Hugo, the world’s fastest static site generator is steadily gaining traction. Hugo provides a reliable production environment and allows to build fast and secure web applications.

Hugo is a single command line tool for macOS, Windows, Linux and BSD derivatives. Binaries for most operating systems and some containers are usually available within a day or a few after every minor release.

The Hugo documentation site addresses developers mostly and offers detailed information. With a good theme only a small part of this knowledge is necessary to produce a professional website.

Install Hugo

Please follow the specific installation instructions for your operating system on the Hugo documentation site (the docs). This theme needs the extended version of Hugo for its support of the WEBP image format.

Hugo is still evolving and getting better all the time. Newer versions of this theme may rely on recent features. If you are interested in them, you should choose an installation, which is easy to update frequently.

In case you are satisfied with a given setup you don’t need to upgrade. One of the great advantages of Hugo is reliability. All Hugo releases are still available and if you want to stick to a certain version you simply can.

Get the theme

The theme is hosted on GitHub and available as open source under the Apache-2.0 license.

When you start to get acquainted with Hugo and need content examples for this theme, you should take a look at the example site in the folder exampleSite of the theme. You can run Hugo in this folder of your local copy as described on the next page.

If you need more examples, you can also get the source for this documentation site. Its content is licensed as Creative Commons (CC-BY-SA 4.0) and is also available on GitHub.

Folder structure

The folders for the example site and the project site contain standard Hugo folders.

├── assets
├── config
├── content
├── static
└── themes
provides site-wide resources to be processed by the theme (not many).
is the configuration folder with all site-wide parameters for this project.
contains the Markdown files and their resources. This is where you probably want to start looking.
may contain one or more theme folders. When the current theme is configured as a module the folder may be empty.
hosts all directories or files without the need for processing. They are copied to the publication folder (default: public) as they are.

The additional reserved _vendor folder includes a recent copy of this theme and all its dependencies. It’s working as a module cache and should never be touched directly. Modules are imported from there as long as we don’t configure them otherwise. Because of these cached copies, there is no need to install a Go environment in the beginning.

Project configuration

All configuration options are listed in the Hugo docs. The examples therein are given for a single configuration file like hugo.yaml in your project root directory.

The configuration for the example site is in one file hugo.yaml to provide a simple setup which is also a good starting point for new projects.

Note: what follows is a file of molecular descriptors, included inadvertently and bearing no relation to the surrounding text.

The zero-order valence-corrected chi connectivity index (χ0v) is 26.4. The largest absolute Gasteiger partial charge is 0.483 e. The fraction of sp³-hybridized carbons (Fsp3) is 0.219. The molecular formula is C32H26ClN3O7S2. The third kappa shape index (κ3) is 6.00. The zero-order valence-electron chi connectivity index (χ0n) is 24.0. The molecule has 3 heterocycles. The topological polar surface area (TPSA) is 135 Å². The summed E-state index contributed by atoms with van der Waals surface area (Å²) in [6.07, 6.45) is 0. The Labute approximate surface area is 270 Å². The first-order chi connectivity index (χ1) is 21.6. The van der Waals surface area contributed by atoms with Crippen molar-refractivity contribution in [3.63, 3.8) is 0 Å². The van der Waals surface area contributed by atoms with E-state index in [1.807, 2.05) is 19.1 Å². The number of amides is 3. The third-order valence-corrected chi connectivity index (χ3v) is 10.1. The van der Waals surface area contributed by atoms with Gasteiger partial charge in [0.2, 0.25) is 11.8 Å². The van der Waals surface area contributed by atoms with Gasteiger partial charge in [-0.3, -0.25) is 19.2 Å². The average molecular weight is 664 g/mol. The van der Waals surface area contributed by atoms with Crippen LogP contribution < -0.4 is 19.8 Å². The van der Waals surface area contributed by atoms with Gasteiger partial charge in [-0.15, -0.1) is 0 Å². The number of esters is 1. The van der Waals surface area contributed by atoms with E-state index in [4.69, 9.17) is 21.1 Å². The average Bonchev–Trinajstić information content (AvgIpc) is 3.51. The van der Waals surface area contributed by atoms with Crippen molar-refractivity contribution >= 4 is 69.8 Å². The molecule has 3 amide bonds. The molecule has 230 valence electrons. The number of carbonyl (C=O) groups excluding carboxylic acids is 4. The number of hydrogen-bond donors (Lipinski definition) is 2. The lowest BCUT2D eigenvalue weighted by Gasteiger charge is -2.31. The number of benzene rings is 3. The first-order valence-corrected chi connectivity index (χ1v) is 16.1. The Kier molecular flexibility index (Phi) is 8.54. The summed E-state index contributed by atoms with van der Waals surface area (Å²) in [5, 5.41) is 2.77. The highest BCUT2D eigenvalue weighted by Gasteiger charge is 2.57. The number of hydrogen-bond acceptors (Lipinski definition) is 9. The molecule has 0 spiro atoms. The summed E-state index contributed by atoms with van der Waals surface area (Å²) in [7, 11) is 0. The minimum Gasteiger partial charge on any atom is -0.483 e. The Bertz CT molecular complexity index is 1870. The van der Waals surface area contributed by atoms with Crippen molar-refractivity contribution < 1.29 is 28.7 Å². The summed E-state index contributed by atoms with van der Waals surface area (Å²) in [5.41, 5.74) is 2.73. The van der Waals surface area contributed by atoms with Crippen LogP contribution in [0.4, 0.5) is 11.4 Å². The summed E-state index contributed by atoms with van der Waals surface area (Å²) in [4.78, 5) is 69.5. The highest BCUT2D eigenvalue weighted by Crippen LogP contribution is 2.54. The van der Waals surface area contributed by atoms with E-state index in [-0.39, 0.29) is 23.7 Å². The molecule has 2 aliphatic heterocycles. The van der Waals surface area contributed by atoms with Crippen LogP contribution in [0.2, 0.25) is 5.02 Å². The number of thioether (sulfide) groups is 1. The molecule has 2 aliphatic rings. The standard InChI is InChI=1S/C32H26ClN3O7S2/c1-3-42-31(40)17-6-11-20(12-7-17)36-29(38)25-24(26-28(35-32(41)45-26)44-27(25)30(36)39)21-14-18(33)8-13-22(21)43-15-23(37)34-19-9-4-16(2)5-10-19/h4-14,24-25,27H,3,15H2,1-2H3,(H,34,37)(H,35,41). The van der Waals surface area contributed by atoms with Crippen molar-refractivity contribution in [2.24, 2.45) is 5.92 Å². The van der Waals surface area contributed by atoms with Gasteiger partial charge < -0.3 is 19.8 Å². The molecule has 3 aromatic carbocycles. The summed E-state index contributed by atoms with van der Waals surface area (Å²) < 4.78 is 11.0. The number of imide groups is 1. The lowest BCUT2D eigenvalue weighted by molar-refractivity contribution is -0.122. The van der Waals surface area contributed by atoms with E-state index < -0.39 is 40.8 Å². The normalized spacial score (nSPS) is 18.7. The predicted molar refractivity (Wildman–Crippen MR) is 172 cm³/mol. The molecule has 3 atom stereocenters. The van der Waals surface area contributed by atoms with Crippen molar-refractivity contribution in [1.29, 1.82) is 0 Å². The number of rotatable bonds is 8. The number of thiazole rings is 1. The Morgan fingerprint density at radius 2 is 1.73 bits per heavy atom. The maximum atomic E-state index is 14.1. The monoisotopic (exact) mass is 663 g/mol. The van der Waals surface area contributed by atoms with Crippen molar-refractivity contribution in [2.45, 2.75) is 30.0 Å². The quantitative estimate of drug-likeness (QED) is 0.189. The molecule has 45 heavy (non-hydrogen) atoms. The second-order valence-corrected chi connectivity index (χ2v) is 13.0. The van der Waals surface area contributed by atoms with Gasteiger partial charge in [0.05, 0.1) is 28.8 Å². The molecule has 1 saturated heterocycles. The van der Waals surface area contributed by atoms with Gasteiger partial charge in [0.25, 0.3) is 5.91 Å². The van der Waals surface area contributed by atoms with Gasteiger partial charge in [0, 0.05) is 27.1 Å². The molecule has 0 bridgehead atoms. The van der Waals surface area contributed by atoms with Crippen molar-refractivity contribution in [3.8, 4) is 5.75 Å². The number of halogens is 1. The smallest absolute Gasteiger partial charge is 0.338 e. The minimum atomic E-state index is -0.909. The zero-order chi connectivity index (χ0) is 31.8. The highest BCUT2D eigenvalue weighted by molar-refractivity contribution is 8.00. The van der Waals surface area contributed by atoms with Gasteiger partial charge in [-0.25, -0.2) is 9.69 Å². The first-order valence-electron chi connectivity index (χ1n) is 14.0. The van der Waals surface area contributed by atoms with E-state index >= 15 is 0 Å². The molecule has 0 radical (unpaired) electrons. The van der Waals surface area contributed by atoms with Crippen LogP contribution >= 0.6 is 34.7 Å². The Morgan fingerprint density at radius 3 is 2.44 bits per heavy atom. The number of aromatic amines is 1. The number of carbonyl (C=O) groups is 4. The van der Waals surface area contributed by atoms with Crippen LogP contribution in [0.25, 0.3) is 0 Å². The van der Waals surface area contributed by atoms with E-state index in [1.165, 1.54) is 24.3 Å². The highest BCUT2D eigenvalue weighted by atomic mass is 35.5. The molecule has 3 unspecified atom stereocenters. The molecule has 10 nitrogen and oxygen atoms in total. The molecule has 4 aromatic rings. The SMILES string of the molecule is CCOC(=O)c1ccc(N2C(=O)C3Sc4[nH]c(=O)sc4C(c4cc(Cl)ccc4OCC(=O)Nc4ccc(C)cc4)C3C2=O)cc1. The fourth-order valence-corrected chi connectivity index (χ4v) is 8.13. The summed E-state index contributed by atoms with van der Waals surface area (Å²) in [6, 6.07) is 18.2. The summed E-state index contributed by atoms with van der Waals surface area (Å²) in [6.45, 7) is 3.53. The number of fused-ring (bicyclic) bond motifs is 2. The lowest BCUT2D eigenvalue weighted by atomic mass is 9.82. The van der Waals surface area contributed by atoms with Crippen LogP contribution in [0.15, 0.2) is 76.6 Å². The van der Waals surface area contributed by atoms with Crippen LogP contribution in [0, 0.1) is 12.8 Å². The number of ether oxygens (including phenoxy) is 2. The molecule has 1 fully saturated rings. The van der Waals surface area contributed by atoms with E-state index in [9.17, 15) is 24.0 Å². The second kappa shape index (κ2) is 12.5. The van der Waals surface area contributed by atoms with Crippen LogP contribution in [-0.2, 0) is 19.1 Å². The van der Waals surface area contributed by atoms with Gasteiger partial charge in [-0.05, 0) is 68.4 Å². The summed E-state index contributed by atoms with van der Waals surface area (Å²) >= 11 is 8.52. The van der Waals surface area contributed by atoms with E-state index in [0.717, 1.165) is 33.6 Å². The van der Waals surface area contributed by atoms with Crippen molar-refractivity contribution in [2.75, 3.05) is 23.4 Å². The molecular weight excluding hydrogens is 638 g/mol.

The configuration for the documentation project uses the alternative option of a configuration directory named config with separate files for the configuration sections. For the growing number of options, this arrangement is clearer. The top configuration file is still called hugo.yaml the other ones are named like the section they contain.

Start a project from scratch

We create an empty new project with a command like

hugo new site mysite

and get the folder mysite with all the standard folders.

├── archetypes
├── assets
├── config
├── content
├── layouts
├── static
└── themes

As Hugo themes usually do, this theme includes folders for archetypes, assets, data, layouts and static. The corresponding folders in the project root are only meant for additional material or modified templates to override the ones from the theme with the same name.

There are three ways to get a theme from a Git repository:

  1. Download and unzip its compressed file package in the themes folder. This is the fastest way and the best option for a try-out.

  2. Clone it with Git into the themes folder. If you are already using Git for your project, you probably should clone the theme as a submodule. This is also the only workflow to contribute directly to the development of a Hugo theme or module.

  3. Import a theme as a Hugo module. You need a recent Golang environment – Hugo modules rely on Go modules. The Hugo docs provide a guide to this feature. Once set up, Hugo modules are the best way to update themes or other external components, content etc. There is a simple example for a theme module in the file module.yaml.

When you choose option 1. or 2., you need to tell Hugo to use the theme in the main config file. When you choose option 3. (the module) you don’t. Hugo includes modules by default as themes. But you need to initialize your project as a Hugo module itself with a command like hugo mod init path-to-your-repo.git to let it keep track of the dependencies.

Having trouble with Hugo?

When you encounter problems specifically with Hugo and can’t find an answer in its documentation, the Hugo community will support you. Please search the forum archive, because most likely your problem has already been answered there.

If you are confronted with a new problem, please read the guidelines How to Request Help at the top of the forum site first, before you submit your request. You may need to provide a (temporary) public repository to let people inspect your code in detail.

All problems with this theme or this documentation should be addressed in their repositories!